Babson student in Italy Amy Dwarnick is rounding off her college education by learning to fresco like Italian great Michelangelo.

Perugia, Italy, April 8, 2013— Babson student Amy Dwarnick, along with fellow students, painted quickly today to finish up the last details on her fresco before the plaster dried.
The course in Fresco, part of the Umbra Institute’s fine arts offerings, is one of the only classes in fresco in the world.

Babson student Amy Dwarnick puts the finishing touches on a fresh layer of plaster, continuing a 2,000 year-old Italian tradition of buon fresco, for their class in Fresco at the Umbra Institute in Perugia.

Babson student Amy Dwarnick puts the finishing touches on a fresh layer of plaster, continuing a 2,000 year-old Italian tradition of buon fresco, for their class in Fresco at the Umbra Institute in Perugia.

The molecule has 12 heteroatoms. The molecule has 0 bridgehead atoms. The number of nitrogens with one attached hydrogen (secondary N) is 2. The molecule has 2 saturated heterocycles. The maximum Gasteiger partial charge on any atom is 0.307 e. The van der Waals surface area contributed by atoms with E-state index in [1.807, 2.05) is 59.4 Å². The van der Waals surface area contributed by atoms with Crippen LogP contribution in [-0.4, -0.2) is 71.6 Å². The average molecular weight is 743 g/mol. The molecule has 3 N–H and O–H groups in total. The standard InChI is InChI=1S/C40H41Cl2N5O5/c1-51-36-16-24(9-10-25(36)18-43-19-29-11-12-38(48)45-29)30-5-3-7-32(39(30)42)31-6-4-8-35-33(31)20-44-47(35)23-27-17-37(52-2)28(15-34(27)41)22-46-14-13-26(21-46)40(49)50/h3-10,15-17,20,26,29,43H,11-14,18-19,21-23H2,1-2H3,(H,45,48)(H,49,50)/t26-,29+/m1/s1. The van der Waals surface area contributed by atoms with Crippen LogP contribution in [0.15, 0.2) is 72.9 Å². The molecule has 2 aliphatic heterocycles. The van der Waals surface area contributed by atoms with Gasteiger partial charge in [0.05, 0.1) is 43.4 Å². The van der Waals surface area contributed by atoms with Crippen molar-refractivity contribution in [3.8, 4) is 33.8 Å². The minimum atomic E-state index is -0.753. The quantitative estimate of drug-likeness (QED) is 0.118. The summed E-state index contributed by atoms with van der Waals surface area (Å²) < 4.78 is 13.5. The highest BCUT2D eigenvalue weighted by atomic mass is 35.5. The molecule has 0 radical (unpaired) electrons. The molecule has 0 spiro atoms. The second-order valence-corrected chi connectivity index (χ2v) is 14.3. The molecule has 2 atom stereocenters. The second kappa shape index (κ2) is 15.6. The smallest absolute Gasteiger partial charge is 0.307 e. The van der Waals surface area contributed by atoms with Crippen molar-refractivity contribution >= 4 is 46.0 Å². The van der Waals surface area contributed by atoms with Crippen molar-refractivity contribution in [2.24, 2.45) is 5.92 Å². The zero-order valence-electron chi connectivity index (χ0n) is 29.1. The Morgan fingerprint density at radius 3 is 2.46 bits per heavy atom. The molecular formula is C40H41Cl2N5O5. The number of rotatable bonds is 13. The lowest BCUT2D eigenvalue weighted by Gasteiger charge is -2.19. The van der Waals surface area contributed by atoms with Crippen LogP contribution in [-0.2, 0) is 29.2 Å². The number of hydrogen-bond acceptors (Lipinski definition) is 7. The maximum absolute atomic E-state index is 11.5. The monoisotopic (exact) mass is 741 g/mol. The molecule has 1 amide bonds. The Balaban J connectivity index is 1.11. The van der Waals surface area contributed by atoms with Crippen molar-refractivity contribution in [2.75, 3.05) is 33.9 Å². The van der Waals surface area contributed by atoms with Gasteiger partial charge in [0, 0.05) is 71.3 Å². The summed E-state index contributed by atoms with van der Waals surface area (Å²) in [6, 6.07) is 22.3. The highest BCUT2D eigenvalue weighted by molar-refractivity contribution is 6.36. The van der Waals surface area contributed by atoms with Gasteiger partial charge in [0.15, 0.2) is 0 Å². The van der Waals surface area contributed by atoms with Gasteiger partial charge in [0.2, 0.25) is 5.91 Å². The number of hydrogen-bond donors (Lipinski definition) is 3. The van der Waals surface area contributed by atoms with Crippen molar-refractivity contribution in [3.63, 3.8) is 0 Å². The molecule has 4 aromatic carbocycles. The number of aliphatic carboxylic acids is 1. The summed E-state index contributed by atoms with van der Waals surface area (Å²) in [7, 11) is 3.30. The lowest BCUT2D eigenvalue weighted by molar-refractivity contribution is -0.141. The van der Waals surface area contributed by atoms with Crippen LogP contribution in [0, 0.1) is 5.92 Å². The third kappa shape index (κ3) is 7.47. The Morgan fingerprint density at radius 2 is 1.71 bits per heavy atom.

This semester students started by creating a first, rough layer with a mixture of sand and lime plaster, then learned from Professor Bill Pettit how to apply the smoother layers over the top. The last layer is the hardest: is has to be applied and then painted within three hours. The students also took a trip to Rome to see the amazing examples from the Roman Empire and the Italian Renaissance, an inspiration for their own walls back in Perugia.

About the Umbra Institute:

The Umbra Institute is an American study abroad program located in the central Italian city of Perugia. Often called a “big university town in a small Italian city,” Perugia is the ideal setting for studying fine arts, business, and liberal arts courses. See the Institute’s website for more information about the course offerings.

You can also watch a short overview of the Program here.